We know, you’ve got some questions – who and how and where and why and when and all that malarkey. Well, calm down and let’s see what we can do…
Who can use the Fund?
Anyone who’s living in Northern Ireland, is aged between 18 and 35 and is currently receiving or recovering from treatment for cancer.
What proof do you need?
When you apply for one of our experiences, we ask you to provide a doctor’s letter confirming your condition along with a form of photographic ID.
How does it work – can just one person get an experience?
Nope. Memories are best when they’re made with other people – so you can redeem services meant for more than one person (e.g., event tickets, meals, hotel stays) and take whoever you like.
However – yes, there’s a however – you can only receive one of our experiences. So choose wisely, grasshopper.
Why only young adults?
Good question. We’ve seen for ourselves the impact of cancer on young adults after diagnosis – on job security, their financial situation, their relationships and families; the whole shebang. It’s tough. We know can’t fix those problems, but we can offer a little break from them. That’s worth doing, don’t you agree?
Where are the experiences offered?
All of the experiences to be within Ireland. So the Seychelles are out, cheeky.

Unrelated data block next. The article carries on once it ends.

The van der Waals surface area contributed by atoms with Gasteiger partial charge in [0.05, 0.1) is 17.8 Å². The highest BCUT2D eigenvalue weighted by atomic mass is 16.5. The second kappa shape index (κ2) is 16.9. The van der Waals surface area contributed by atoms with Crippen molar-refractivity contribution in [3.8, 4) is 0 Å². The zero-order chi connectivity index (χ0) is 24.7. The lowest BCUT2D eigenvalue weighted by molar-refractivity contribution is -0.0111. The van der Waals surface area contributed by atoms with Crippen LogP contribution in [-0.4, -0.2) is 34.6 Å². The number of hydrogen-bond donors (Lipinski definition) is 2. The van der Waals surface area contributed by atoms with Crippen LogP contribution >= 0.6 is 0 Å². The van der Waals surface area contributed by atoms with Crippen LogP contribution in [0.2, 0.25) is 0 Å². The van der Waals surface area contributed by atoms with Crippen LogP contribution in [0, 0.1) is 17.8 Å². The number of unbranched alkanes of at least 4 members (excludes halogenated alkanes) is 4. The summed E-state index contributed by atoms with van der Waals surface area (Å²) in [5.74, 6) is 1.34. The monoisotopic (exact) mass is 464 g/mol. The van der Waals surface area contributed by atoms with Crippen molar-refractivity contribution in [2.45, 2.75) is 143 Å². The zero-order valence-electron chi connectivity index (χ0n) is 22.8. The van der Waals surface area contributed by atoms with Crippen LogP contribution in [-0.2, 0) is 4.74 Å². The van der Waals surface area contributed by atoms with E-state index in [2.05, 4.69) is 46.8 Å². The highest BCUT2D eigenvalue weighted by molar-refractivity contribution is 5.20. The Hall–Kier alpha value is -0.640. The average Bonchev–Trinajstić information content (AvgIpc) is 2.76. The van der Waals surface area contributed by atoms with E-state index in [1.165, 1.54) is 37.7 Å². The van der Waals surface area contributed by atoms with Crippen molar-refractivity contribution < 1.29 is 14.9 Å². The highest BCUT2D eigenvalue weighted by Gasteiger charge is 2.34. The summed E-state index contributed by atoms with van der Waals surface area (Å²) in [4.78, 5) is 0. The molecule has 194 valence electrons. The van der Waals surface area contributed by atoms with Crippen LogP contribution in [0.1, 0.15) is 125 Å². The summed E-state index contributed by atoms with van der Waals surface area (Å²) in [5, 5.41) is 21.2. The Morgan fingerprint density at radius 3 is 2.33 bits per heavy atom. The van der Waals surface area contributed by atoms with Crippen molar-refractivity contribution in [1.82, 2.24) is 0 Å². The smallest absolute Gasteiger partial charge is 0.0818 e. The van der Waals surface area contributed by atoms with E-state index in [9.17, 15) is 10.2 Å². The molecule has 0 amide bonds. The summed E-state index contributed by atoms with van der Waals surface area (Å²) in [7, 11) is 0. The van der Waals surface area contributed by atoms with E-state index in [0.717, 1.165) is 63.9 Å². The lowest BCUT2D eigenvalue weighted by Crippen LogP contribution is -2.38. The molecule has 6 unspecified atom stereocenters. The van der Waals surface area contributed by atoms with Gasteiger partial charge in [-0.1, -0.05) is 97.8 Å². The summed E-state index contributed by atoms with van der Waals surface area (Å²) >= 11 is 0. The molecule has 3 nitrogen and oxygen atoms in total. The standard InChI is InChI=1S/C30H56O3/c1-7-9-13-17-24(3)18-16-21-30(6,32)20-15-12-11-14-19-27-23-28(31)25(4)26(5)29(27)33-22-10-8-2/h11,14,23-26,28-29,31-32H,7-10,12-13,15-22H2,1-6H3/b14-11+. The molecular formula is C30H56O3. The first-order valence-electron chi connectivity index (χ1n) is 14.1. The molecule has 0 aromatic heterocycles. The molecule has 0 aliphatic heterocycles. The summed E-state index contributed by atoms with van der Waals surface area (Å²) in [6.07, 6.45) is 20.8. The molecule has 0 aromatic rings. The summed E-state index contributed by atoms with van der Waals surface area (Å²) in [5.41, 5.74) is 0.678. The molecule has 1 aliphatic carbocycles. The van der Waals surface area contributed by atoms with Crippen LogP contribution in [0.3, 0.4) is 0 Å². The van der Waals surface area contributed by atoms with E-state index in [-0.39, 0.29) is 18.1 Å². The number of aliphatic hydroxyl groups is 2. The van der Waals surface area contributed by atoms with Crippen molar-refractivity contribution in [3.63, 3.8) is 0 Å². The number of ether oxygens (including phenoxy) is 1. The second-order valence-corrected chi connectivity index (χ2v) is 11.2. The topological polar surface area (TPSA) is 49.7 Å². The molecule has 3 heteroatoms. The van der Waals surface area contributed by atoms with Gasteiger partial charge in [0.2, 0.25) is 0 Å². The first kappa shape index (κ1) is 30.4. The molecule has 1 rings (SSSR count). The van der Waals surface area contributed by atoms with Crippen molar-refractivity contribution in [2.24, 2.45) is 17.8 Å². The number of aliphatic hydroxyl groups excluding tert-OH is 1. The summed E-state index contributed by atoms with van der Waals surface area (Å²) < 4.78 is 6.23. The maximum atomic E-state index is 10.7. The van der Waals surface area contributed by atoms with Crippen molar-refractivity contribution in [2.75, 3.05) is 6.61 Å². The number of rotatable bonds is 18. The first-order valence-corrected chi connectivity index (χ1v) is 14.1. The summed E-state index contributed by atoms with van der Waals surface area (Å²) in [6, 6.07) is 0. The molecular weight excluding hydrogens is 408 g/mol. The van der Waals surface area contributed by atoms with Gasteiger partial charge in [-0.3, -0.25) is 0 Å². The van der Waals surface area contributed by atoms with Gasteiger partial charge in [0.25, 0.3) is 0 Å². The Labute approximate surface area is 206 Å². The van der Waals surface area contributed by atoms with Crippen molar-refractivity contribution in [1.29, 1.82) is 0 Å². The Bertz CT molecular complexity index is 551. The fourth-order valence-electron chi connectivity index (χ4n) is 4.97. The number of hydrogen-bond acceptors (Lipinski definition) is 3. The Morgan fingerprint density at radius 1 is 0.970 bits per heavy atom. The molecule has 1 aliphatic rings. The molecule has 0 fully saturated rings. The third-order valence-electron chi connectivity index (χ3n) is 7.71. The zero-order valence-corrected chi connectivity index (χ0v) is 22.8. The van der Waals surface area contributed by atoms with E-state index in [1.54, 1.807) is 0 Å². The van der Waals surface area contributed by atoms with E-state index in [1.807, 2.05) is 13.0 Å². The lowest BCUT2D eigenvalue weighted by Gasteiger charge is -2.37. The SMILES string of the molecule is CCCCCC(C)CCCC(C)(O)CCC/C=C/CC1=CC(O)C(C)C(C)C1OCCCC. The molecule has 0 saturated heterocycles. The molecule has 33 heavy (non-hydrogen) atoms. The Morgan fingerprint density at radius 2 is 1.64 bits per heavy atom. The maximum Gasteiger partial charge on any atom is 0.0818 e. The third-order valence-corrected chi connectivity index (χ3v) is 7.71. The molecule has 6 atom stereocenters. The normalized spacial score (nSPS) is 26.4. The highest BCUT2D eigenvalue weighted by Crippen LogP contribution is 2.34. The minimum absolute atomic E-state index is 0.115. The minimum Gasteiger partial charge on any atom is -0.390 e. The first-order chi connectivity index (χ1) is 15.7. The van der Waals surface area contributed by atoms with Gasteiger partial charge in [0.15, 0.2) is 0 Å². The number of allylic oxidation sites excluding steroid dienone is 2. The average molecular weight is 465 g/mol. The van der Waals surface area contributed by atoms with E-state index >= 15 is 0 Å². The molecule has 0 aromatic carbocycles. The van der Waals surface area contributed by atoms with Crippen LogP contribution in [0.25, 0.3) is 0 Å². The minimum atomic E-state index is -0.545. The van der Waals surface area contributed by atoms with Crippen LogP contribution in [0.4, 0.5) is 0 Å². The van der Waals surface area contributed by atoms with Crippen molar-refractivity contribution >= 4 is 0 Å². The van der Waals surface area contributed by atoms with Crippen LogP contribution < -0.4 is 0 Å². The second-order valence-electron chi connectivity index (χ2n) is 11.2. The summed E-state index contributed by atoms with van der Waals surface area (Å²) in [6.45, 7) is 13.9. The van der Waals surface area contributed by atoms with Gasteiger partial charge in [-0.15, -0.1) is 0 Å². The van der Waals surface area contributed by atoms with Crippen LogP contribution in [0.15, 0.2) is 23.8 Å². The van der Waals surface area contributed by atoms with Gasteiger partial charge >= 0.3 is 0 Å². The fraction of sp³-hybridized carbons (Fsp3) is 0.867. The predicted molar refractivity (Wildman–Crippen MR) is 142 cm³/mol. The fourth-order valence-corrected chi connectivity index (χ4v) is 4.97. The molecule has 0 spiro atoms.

When should I apply?
That’s up to you – kinda. You’re best placed to decide when’s a good time for you. However (there’s another one), there’s only a limited number of some of the donated or subsidised events and experiences. So if you wait, you might miss out… But we are accommodating folk and understand sometimes things are out of your control, so just ask if you need to postpone or reschedule.
So who are you guys?
Another good one. Well, we’re a charity, currently going through registration with the Charity Commission for Northern Ireland, that was established in 2015 by the wife, family and friends of Fintan Hillyard, who died of cancer in 2014 at the age of 29.
He lived an extraordinary life. The Fund is our way of commemorating that, and of helping to pass on some of what we learned from him about the value of memories made to be shared.
And what’s the deal with the cow?
You had to ask, didn’t you? For reasons best left unsaid, Fintan’s nickname was Moo. Yes, really. That’s all we’re prepared to reveal. Nothing to see here – mooove along now. (See what we did there?)